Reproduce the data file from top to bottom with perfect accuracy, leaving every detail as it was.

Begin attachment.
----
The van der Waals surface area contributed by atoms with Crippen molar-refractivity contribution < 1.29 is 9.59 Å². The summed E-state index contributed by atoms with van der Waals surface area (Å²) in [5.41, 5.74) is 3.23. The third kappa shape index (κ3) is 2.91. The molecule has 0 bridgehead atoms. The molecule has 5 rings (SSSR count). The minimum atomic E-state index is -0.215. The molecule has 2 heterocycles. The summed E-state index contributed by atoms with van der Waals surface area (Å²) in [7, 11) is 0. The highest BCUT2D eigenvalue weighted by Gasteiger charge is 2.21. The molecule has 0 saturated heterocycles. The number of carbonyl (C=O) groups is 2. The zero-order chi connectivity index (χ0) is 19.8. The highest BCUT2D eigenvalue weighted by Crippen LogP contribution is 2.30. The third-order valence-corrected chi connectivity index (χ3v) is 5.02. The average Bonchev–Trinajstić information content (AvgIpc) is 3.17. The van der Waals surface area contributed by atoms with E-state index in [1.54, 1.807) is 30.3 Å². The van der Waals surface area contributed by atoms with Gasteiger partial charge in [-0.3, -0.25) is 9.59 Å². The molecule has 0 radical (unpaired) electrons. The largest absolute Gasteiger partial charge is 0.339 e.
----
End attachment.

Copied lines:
The van der Waals surface area contributed by atoms with Crippen molar-refractivity contribution < 1.29 is 9.59 Å². The summed E-state index contributed by atoms with van der Waals surface area (Å²) in [5.41, 5.74) is 3.23. The third kappa shape index (κ3) is 2.91. The molecule has 0 bridgehead atoms. The molecule has 5 rings (SSSR count). The minimum atomic E-state index is -0.215. The molecule has 2 heterocycles. The summed E-state index contributed by atoms with van der Waals surface area (Å²) in [7, 11) is 0. The highest BCUT2D eigenvalue weighted by Gasteiger charge is 2.21. The molecule has 0 saturated heterocycles. The number of carbonyl (C=O) groups is 2. The zero-order chi connectivity index (χ0) is 19.8. The highest BCUT2D eigenvalue weighted by Crippen LogP contribution is 2.30. The third-order valence-corrected chi connectivity index (χ3v) is 5.02. The average Bonchev–Trinajstić information content (AvgIpc) is 3.17. The van der Waals surface area contributed by atoms with E-state index in [1.54, 1.807) is 30.3 Å². The van der Waals surface area contributed by atoms with Gasteiger partial charge in [-0.3, -0.25) is 9.59 Å². The molecule has 0 radical (unpaired) electrons. The largest absolute Gasteiger partial charge is 0.339 e.